Renal drug interactions can result from competitive inhibition between drugs that undergo extensive renal tubular secretion by transporters such as P-glycoprotein (P-gp). The purpose of this study was to evaluate the effect of itraconazole, a known P-gp inhibitor, on the renal tubular secretion of cimetidine in healthy volunteers who received intravenous cimetidine alone and following 3 days of oral itraconazole (400 mg/day) administration. Glomerular filtration rate (GFR) was measured continuously during each study visit using iothalamate clearance. Iothalamate, cimetidine, and itraconazole concentrations in plasma and urine were determined using high-performance liquid chromatography/ultraviolet (HPLC/UV) methods. Renal tubular secretion (CL(sec)) of cimetidine was calculated as the difference between renal clearance (CL(r)) and GFR (CL(ioth)) on days 1 and 5. Cimetidine pharmacokinetic estimates were obtained for total clearance (CL(T)), volume of distribution (Vd), elimination rate constant (K(el)), area under the plasma concentration-time curve (AUC(0-240 min)), and average plasma concentration (Cp(ave)) before and after itraconazole administration. Plasma itraconazole concentrations following oral dosing ranged from 0.41 to 0.92 microg/mL. The cimetidine AUC(0-240 min) increased by 25% (p < 0.01) following itraconazole administration. The GFR and Vd remained unchanged, but significant reductions in CL(T) (655 vs. 486 mL/min, p < 0.001) and CL(sec) (410 vs. 311 mL/min, p = 0.001) were observed. The increased systemic exposure of cimetidine during coadministration with itraconazole was likely due to inhibition of P-gp-mediated renal tubular secretion. Further evaluation of renal P-gp-modulating drugs such as itraconazole that may alter the renal excretion of coadministered drugs is warranted.
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Both acquired and congenital immunodeficiencies may be associated with increased susceptibility to invasive fungal infections (IFIs), depending on the type of immune deficit. IFIs frequently occur in patients with phagocytic and cellular immune defects, but are rarely observed in those with humoral or complement deficits. Among congenital immune disorders, chronic granulomatous disease and hyper-IgE syndrome are most frequently associated with IFIs; variable susceptibility to fungal pathogens is also seen in patients with severe combined immunodeficiency, X-linked hyper-IgM syndrome, Wiskott-Aldrich syndrome, DiGeorge syndrome, common variable immunodeficiency, defects in the interferon-γ-interleukin-12 axis, and myeloperoxidase deficiency. Aspergillus, Candida, Cryptococcus, Histoplasma and other fungal genera are variably implicated in causing invasive infections in these patients. Prompt diagnosis of IFIs in this patient population requires a high degree of suspicion, together with a knowledge of their clinical presentation and the limitations of diagnostic modalities. Apart from administration of appropriate antifungal agents, successful management often requires the addition of surgical intervention. Adjunctive immunotherapy may be considered, although this has not been systematically studied. Prophylactic interferon-γ and itraconazole administration have been shown to reduce the risk of IFIs in patients with chronic granulomatous disease; however, the possibility of infections with azole-resistant organisms following long-term itraconazole prophylaxis should not be overlooked.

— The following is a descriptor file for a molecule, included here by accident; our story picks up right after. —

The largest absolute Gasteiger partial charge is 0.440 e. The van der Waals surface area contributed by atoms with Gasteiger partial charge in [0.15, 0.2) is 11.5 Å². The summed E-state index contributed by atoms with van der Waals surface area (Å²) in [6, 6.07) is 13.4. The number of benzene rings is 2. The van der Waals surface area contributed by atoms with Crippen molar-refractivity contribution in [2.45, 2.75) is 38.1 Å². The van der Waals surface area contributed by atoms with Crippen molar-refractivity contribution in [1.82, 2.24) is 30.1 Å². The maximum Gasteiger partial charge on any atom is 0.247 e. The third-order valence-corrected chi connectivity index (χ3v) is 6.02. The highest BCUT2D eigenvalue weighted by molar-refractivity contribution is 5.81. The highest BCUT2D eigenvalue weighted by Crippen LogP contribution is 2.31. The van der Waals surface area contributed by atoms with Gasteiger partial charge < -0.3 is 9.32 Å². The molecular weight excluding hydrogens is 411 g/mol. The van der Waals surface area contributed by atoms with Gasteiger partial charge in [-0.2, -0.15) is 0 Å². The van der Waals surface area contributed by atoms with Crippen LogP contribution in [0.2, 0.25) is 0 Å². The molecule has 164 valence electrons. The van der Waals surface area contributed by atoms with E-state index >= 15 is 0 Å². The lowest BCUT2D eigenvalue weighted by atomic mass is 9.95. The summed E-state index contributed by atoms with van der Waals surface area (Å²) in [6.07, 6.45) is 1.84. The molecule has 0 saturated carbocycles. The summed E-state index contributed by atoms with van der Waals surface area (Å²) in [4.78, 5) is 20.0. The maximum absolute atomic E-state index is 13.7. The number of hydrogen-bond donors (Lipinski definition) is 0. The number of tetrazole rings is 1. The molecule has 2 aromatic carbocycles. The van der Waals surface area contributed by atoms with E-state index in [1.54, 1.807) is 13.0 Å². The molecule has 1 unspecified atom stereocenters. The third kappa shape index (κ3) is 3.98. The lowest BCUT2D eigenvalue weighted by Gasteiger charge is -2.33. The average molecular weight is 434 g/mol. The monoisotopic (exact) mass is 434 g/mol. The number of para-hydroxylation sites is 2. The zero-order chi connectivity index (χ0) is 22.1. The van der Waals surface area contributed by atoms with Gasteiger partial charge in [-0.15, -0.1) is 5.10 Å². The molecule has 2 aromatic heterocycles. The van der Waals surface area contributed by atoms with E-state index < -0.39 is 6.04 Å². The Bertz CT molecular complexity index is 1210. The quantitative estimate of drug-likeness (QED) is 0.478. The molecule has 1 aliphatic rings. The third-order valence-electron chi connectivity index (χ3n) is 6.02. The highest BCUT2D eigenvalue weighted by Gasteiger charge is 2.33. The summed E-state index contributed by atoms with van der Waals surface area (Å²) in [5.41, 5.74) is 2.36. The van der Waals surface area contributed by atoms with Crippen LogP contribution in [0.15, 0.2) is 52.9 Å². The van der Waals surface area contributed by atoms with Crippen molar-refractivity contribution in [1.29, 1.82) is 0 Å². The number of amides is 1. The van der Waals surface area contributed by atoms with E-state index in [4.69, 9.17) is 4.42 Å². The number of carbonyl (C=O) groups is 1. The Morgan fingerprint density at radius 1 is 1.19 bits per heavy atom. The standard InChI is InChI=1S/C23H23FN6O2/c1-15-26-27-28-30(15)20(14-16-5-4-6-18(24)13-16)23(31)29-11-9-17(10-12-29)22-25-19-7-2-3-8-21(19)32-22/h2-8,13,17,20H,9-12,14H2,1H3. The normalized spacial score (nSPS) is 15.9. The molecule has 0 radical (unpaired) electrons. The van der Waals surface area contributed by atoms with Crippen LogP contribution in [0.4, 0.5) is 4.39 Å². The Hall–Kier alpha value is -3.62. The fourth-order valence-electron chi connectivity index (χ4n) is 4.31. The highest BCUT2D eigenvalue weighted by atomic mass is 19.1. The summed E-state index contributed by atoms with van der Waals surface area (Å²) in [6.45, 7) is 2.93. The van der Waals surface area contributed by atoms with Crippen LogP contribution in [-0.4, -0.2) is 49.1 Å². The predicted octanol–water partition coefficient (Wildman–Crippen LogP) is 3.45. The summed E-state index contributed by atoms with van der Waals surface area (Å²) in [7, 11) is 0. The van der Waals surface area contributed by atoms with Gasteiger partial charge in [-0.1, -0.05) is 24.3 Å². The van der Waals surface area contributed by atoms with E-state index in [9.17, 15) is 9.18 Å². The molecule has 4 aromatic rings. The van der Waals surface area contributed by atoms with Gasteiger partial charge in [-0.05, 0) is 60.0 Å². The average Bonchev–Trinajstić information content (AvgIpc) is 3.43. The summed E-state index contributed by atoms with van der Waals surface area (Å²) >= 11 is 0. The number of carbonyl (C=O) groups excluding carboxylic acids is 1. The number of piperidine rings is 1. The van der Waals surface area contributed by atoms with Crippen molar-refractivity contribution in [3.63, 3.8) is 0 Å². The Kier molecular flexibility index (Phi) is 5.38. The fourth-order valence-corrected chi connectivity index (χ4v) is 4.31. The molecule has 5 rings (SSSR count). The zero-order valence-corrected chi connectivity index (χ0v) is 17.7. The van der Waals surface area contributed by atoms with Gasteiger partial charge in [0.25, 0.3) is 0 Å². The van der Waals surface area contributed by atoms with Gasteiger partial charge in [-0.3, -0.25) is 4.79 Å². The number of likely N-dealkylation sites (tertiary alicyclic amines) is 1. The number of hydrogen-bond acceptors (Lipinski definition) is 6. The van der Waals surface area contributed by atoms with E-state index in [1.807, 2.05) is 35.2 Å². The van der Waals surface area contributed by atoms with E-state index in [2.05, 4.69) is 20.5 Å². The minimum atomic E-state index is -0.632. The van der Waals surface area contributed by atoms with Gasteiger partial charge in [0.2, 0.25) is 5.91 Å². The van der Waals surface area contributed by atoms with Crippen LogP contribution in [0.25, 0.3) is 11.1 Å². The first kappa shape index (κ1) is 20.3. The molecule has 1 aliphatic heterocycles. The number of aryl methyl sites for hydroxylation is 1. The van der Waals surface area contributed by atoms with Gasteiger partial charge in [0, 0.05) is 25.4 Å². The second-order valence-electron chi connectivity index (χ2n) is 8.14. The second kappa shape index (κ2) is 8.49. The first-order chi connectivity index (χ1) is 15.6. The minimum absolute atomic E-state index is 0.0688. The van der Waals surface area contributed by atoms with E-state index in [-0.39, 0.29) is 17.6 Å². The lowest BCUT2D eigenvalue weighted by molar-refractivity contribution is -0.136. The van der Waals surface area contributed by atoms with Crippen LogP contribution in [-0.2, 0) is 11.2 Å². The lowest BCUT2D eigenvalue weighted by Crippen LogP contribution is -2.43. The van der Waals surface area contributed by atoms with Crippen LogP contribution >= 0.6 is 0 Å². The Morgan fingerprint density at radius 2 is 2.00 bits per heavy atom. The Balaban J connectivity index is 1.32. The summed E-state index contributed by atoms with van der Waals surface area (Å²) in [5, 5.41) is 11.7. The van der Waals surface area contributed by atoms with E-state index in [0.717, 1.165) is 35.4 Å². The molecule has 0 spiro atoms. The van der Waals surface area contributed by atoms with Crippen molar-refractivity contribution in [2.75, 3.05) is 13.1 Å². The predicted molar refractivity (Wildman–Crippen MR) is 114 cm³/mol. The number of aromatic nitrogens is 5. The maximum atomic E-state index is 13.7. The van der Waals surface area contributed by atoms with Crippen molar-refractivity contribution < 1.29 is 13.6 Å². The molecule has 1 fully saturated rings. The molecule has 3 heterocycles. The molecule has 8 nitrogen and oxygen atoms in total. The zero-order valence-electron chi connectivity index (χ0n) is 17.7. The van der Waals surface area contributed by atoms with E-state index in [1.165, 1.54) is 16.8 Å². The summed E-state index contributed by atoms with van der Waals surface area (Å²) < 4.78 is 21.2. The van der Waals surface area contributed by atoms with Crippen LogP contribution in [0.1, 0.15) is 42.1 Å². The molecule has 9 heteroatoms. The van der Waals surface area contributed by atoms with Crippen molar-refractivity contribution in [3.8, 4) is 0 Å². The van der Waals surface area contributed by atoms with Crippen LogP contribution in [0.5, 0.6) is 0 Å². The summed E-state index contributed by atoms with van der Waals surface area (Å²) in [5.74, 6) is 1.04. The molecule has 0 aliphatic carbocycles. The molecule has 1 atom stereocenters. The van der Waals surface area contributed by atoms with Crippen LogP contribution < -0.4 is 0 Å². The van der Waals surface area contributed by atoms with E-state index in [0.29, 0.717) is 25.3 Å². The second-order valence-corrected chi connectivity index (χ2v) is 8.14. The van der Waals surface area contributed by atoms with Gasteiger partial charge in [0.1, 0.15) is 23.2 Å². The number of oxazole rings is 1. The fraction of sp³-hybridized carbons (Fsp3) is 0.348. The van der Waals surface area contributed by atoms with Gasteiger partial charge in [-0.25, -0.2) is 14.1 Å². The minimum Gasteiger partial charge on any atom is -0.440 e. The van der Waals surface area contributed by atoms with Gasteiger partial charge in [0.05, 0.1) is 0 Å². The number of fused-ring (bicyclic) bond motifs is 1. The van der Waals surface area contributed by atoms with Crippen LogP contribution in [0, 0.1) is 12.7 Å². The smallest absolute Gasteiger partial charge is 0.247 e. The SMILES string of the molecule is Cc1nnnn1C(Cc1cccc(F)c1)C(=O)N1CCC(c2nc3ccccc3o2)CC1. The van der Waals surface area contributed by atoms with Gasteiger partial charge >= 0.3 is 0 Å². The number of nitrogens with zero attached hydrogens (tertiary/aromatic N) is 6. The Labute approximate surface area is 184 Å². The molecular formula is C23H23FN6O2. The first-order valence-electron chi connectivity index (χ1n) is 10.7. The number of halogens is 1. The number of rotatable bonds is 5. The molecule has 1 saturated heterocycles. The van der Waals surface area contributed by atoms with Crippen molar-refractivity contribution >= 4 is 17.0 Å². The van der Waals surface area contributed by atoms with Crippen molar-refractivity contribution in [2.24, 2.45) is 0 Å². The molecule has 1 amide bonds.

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Nonpredisposed Albino guinea pigs were infected intravenously with Rhizopus microsporus var. rhizopodiformis or with Rhizopus oryzae. Both strains were highly pathogenic. They killed all control animals between days 4 and 7 and between days 5 and 9 after infection, respectively. All animals presented invasion of almost all internal organs and skin eruptions developing into ulcers. Oral treatment with ketoconazole, itraconazole, fluconazole or saperconazole was inefficacious. Parenteral treatment with amphotericin B prolonged survival and was life-saving in 9 out of 12 guinea pigs infected with Rh. microsporus var. rhizopodiformis and in 5 out of 12 infected with Rh. oryzae. More active therapy is needed.